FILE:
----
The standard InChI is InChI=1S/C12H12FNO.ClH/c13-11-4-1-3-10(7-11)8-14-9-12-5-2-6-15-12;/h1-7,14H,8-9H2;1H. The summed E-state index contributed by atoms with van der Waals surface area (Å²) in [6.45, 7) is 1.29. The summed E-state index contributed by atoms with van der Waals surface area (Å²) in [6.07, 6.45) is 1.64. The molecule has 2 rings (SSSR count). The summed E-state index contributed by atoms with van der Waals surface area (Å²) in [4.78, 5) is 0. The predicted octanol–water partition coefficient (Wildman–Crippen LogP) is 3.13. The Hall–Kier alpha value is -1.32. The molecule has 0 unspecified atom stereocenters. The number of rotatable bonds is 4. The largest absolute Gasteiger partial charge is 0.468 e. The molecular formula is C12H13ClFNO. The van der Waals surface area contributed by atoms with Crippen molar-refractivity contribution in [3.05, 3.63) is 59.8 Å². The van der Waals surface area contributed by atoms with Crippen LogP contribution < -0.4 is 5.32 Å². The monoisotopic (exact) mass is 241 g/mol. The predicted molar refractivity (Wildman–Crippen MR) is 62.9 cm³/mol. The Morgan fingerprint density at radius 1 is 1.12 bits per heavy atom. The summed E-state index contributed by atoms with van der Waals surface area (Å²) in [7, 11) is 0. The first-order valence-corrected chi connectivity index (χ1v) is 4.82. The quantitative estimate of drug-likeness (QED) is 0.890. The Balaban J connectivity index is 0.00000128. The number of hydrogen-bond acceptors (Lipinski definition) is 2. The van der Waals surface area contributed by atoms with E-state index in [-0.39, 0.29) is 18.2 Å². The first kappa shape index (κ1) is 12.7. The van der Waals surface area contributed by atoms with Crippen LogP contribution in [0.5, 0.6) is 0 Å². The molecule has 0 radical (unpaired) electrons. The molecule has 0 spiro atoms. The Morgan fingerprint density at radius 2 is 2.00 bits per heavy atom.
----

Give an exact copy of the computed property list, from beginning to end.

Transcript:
The standard InChI is InChI=1S/C12H12FNO.ClH/c13-11-4-1-3-10(7-11)8-14-9-12-5-2-6-15-12;/h1-7,14H,8-9H2;1H. The summed E-state index contributed by atoms with van der Waals surface area (Å²) in [6.45, 7) is 1.29. The summed E-state index contributed by atoms with van der Waals surface area (Å²) in [6.07, 6.45) is 1.64. The molecule has 2 rings (SSSR count). The summed E-state index contributed by atoms with van der Waals surface area (Å²) in [4.78, 5) is 0. The predicted octanol–water partition coefficient (Wildman–Crippen LogP) is 3.13. The Hall–Kier alpha value is -1.32. The molecule has 0 unspecified atom stereocenters. The number of rotatable bonds is 4. The largest absolute Gasteiger partial charge is 0.468 e. The molecular formula is C12H13ClFNO. The van der Waals surface area contributed by atoms with Crippen molar-refractivity contribution in [3.05, 3.63) is 59.8 Å². The van der Waals surface area contributed by atoms with Crippen LogP contribution < -0.4 is 5.32 Å². The monoisotopic (exact) mass is 241 g/mol. The predicted molar refractivity (Wildman–Crippen MR) is 62.9 cm³/mol. The Morgan fingerprint density at radius 1 is 1.12 bits per heavy atom. The summed E-state index contributed by atoms with van der Waals surface area (Å²) in [7, 11) is 0. The first-order valence-corrected chi connectivity index (χ1v) is 4.82. The quantitative estimate of drug-likeness (QED) is 0.890. The Balaban J connectivity index is 0.00000128. The number of hydrogen-bond acceptors (Lipinski definition) is 2. The van der Waals surface area contributed by atoms with E-state index in [-0.39, 0.29) is 18.2 Å². The first kappa shape index (κ1) is 12.7. The van der Waals surface area contributed by atoms with Crippen LogP contribution in [0.5, 0.6) is 0 Å². The molecule has 0 radical (unpaired) electrons. The molecule has 0 spiro atoms. The Morgan fingerprint density at radius 2 is 2.00 bits per heavy atom.